Style, experimentation and Jingju (Beijing Opera) as a decentered multiplicity
Thorpe, A. (2011) Style, experimentation and Jingju (Beijing Opera) as a decentered multiplicity. Studies in Theatre & Performance, 31 (3). pp. 275-291. ISSN 2040-0616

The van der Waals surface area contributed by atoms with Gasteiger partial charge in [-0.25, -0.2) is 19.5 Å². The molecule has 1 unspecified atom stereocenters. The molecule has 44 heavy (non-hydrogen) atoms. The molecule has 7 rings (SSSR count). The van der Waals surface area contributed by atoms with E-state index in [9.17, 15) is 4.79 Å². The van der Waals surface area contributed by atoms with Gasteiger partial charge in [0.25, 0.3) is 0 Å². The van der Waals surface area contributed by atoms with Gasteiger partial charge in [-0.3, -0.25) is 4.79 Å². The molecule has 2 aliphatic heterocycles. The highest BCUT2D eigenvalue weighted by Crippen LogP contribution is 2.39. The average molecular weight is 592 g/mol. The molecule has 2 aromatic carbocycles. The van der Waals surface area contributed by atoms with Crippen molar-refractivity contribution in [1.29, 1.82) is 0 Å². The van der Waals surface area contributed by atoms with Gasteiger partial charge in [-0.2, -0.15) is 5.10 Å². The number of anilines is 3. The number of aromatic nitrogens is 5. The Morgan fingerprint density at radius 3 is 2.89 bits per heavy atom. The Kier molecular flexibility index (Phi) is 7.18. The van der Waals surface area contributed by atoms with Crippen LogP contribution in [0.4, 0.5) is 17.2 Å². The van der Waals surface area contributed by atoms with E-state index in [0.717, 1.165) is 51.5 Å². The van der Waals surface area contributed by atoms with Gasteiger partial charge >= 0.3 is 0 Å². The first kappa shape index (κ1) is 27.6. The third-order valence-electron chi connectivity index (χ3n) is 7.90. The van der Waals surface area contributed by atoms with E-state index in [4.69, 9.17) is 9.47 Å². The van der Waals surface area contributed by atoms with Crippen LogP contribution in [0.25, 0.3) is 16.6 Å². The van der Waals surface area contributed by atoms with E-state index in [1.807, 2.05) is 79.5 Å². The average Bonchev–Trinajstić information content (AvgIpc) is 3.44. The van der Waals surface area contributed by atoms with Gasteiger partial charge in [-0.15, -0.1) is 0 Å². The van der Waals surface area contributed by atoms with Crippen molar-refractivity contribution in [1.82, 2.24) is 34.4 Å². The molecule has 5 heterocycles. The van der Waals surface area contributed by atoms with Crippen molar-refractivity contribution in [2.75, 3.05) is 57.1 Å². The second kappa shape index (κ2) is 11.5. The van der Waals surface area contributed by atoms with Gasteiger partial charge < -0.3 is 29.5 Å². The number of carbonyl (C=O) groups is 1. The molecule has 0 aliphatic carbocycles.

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Jingju (Beijing Opera) is widely considered to be a fundamentally non-naturalistic practice that became known in the West after it caught the attention of western practitioners in 1935 following Mei Lanfang’s performance in Moscow. Given the implication that its importance is largely historical, some non-specialists have implied that Jingju has little relevance to contemporary modes of thinking, particularly the multiplicities of experience as outlined by philosophers such as Deleuze and Guattari. This article seeks to demonstrate the multiplicity of Jingju for a wider readership through both a historical analysis and a deconstruction of the form. It will show how, at the same time that Mei Lanfang was providing a ‘non-realistic’ model for western practitioners eager to displace the dominance of naturalism, realistic settings were becoming an integral part of Jingju performances in Shanghai. The article also engages with the various acting pai/styles that weave Jingju into a complex, multiple form. The article demonstrates how Deleuzian models actually facilitate a greater understanding of Jingju.